Australians Remember the Battle of Beersheba

Feb. 24 2017

At nearly every public appearance Benjamin Netanyahu has made during his visit to Australia, someone has referred to the charge of the Australian Light Brigade at the Negev city of Beersheba in 1917—a World War I event that every Australian schoolchild has heard of. Herb Keinon writes:

[As the Australian prime minister Malcolm] Turnbull put it during [a public event with Netanyahu], the “Australian 4th Light Horse Brigade captured the town of Beersheba from the Ottoman Turks in the fading daylight of the 31st of October 1917” in what proved a pivotal moment in the [British-led] Palestine campaign.

Netanyahu called it “the last great successful cavalry charge in history,” one that liberated Beersheba and led to the end of Ottoman control of the area. For Australians, the battle is remembered not for what it meant for Zionism, but what it meant for Australians as an independent people.

In fact, thousands of Australian tourists and World War I buffs are expected to [come to Israel for] ceremonies commemorating the battle’s [upcoming] centennial. For, as Australia’s ambassador to Israel Dave Sharma explained in a recent interview, that battle “has a lot of resonance for the Australian public” because it was a major Australian success in the First World War. . . . “While the Battle of Gallipoli was a military defeat, the Battle of Beersheba was seen as a great success, with the Australian horse brigade turning the tide.”

The Battle of Beersheba . . . was fought on the first day of the Palestine campaign. From there Australian troops went on to march into Jerusalem, capture Tiberias, go to Megiddo, and eventually take Damascus and Aleppo.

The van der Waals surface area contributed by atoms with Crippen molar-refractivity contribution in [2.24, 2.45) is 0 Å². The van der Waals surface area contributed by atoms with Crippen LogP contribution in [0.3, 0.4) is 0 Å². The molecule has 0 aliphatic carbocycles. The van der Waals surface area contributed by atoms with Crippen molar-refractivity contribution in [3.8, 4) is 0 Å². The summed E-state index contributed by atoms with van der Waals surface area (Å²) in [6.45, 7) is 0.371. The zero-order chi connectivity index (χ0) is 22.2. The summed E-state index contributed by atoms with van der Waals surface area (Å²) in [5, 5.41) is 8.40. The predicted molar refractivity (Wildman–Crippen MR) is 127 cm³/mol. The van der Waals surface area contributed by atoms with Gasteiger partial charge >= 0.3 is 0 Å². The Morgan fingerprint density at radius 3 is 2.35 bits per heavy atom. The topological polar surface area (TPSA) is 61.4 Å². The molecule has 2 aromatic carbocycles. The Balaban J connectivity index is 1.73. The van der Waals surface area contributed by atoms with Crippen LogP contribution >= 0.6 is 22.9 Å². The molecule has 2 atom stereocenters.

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More about: Austria, Benjamin Netanyahu, History & Ideas, Ottoman Empire, World War I

 

The U.S. Must Maintain the Kurdish Enclave in Eastern Syria

Aug. 16 2018

Presently only two rebel enclaves remain in Syria, and both are dependent on outside powers: one in the northwest, under Turkish control, and an area in the east controlled by the U.S.-backed and Kurdish-led Syrian Democratic Forces (SDF). Only by continuing its support for the latter can America prevent Iranian domination of Syria, writes Jonathan Spyer. Officials in Washington have made various statements suggesting that the White House has no intention of ceding the country to Iran, but haven’t clarified what this means in practice:

Actions . . . are a better guide than sentiments. And it appears that the SDF leaders remain skeptical regarding America’s long-term plans. Last week, the first direct negotiations took place between their representatives and those of the Assad regime, in Damascus.

It is not quite clear where things are heading. But Israel’s interest in this is clear. Maintenance of the east Syrian enclave and the [U.S.] base in Tanf means keeping a substantial physical obstacle to the Iranian hope for a contiguous corridor [connecting it to Lebanon via Syria and Iraq]. It would also prevent an overall Iranian triumph in the war and give the West a place at the table in any substantive political negotiation over Syria’s future. . . .

Specifically, efforts should be made to ensure a formal U.S. declaration of a no-fly zone for regime and regime-allied aircraft east of the Euphrates. This move, reminiscent of the no-fly zone declared over Iraqi Kurdistan after the Gulf War of 1991, would with one stroke ensure the continued viability of the SDF-controlled area. There should also be a formal recognition of the SDF zone, or the “Democratic Federation of Northern Syria,” as it is formally known. This entity is not seeking independence from Damascus, so Western concerns regarding the formal breakup of Syria need not be raised by such a move.

As the strategic contest between Iran and its allies and the U.S. and its allies in the Middle East moves into high gear, it is essential that the West maintain its alliances and investments and behaves, and is seen to behave, as a credible and loyal patron and ally.

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More about: Iran, Israeli Security, Kurds, Syrian civil war, U.S. Foreign policy